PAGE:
Your attitude should be the same as that of Christ Jesus: Who, being in very nature God, did not consider equality with God something to be grasped, but made himself nothing, taking the very nature of a servant, being made in human likeness. And being found in appearance as a man, he humbled himself and became obedient to death—even death on a cross! Therefore God exalted him to the highest place and gave him the name that is above every name, that at the name of Jesus every knee should bow, in heaven and on earth and under the earth, and every tongue confess that Jesus Christ is Lord, to the glory of God the Father.38
Here we’re told that our inner disposition should be similar to Jesus’, that the attitude we should have is like that of the Lord. What attitude was that? While Jesus had the same inherent character and quality and equal “rank” or “status” with God, He set it aside and took on the nature of a servant by becoming human. While He could have claimed power and glory, as was pointed out when the Devil tempted Him in the desert,39 Jesus instead chose to lower His status and humbled Himself to the point that He was willing to die the cruel, torturous death of a common criminal for our sakes. Because of what He did, God “hyper-exalted Him”—which is the literal translation of this passage. He was exalted in the greatest possible manner. In a biblical sense, one’s name carries the idea of one’s character, position, role, rank, or dignity; so when we’re told that Jesus was given a name above every name, it can be understood as saying that He was given the highest rank or dignity of all, which indicates that He is the direct object of worship. Bowing and confessing that Jesus Christ is Lord is understood as declaring that He has sovereignty over the entire universe as its Lord.
While we are not on the same plane as Jesus, we can follow the principle of humility that we see in His example. During His ministry, Jesus did many mighty works. He healed the sick, cast out demons, fed 5,000 people by multiplying five loaves of bread and two fish, and walked on water. He told the Roman ruler Pontius Pilate that He could ask His Father to send twelve legions of angels to protect Him—such was His ability, power, and status. But instead, He humbled Himself, lived His life in submission to His Father, and avoided the glory that many wanted to give Him. In doing so, He was ultimately exalted above all.
If we want to become more like Him, then we will strive to “put on” humility; and if we do, we will find ourselves blessed by the Lord.
Clothe yourselves, all of you, with humility toward one another, for “God opposes the proud but gives grace to the humble.” Humble yourselves, therefore, under the mighty hand of God so that at the proper time he may exalt you.40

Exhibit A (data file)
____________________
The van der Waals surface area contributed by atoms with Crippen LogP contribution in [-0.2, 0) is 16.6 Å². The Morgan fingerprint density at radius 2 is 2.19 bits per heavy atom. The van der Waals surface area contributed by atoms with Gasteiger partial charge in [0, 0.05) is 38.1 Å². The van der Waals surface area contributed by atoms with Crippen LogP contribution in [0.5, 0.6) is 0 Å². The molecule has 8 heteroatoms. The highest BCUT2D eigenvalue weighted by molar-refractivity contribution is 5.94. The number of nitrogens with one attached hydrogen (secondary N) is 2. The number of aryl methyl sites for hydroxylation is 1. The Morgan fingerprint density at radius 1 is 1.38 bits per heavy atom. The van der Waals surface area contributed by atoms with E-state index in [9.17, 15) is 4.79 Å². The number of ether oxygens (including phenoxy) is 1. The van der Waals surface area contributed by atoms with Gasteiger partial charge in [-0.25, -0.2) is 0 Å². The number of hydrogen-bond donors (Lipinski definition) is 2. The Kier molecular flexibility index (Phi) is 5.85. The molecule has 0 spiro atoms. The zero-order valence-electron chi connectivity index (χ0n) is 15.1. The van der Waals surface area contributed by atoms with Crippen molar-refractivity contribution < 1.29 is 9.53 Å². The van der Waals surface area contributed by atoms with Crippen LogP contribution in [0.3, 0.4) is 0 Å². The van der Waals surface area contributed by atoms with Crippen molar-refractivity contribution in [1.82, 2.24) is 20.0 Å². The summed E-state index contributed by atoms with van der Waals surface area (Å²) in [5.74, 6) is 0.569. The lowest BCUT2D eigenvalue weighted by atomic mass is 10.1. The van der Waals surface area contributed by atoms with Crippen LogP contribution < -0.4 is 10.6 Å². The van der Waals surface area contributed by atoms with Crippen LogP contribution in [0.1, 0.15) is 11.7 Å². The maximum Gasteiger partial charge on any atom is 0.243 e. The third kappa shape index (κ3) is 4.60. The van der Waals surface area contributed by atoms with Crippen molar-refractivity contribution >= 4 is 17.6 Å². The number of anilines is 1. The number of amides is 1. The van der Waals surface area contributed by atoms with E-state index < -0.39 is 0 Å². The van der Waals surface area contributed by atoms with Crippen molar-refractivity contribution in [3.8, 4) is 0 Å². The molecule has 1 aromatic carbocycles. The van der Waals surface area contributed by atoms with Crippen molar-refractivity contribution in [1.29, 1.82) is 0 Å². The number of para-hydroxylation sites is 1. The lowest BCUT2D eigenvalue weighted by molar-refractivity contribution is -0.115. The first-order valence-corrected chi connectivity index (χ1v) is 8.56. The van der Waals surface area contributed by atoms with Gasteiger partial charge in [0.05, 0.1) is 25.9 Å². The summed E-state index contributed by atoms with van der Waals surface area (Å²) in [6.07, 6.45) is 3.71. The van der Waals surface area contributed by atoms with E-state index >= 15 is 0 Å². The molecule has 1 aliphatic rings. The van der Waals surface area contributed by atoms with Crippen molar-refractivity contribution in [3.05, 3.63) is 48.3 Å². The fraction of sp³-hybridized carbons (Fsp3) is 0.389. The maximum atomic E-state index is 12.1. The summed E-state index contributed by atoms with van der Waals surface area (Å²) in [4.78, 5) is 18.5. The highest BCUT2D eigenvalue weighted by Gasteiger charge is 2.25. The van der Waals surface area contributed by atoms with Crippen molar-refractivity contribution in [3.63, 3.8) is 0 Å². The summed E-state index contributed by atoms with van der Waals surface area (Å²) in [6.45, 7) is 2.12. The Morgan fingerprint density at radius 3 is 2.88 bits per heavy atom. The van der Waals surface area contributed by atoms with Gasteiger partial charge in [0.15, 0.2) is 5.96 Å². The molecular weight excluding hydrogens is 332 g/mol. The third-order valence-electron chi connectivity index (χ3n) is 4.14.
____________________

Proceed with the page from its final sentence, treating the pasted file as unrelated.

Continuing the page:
(To be continued in Part Two)
Unless otherwise indicated, all scriptures are from the Holy Bible, English Standard Version, copyright © 2001 by Crossway Bibles, a division of Good News Publishers. Used by permission. All rights reserved.
1 Luke 22:27.
2 Matthew 23:12.
3 Matthew 11:29.
4 Katie Brazelton and Shelley Leith, Character Makeover (Grand Rapids: Zondervan, 2008), 24.
5 Randy Frazee, Think, Act, Be Like Jesus (Grand Rapids: Zondervan, 2014), 217.
6 Brazelton and Leith, Character Makeover, 25.
7 Rick Warren, The Purpose Driven Life (Grand Rapids: Zondervan, 2002).
8 Todd Wilson, Real Christian (Grand Rapids: Zondervan, 2014), 58.
9 The collection of verses in this and the following two paragraphs is from A. C. Day, Collins Thesaurus of the Bible (Bellingham, WA: Logos Bible Software, 2009).
10 Ephesians 4:2.
11 Philippians 2:3.
12 Colossians 3:12.
13 1 Peter 5:5.
14 1 Peter 5:6.
15 Micah 6:8.
16 Romans 12:16.
17 James 1:21.
18 Luke 14:10.
19 Zephaniah 2:3.
20 1 Peter 3:8.
21 Proverbs 15:33; 18:12.
22 Psalm 37:11.
23 Matthew 5:5.
24 Proverbs 29:23.
25 Psalm 138:6.
26 Isaiah 57:15.
27 Isaiah 66:2.
28 Job 22:29.
29 James 4:6; 1 Peter 5:5.
30 Psalm 25:9.
31 Matthew 23:12; Luke 14:11; 18:14.
32 1 Samuel 2:7.
33 Luke 1:52.
34 James 4:10.
35 1 Peter 5:6.
36 Philippians 2:3–5.
37 Many scholars believe that Paul is quoting an early Christian hymn. The basic question regarding form is whether these verses are an early Christian hymn. Most contemporary scholars interpret these verses as a hymn because of the rhythmical quality, rare words and phrases, and motifs. If the verses do constitute a hymn, which seems reasonable, they reveal something of the worship of the early church. At least two characteristics predominate: They express a depth of theology which reveals in particular a highly developed Christology; they reveal that the early church had formulated its Christology in cryptic but powerful language. Further, the fact that Paul could appeal to the (apparently) well-known hymn indicates the widespread interest the early church had in Jesus. (R. R. Melick. Philippians, Colossians, Philemon. Nashville: Broadman & Holman Publishers, 1991. Vol. 32, 96–97).
38 Philippians 2:5–11 NIV.
39 Matthew 4:1–11.
40 1 Peter 5:5–6.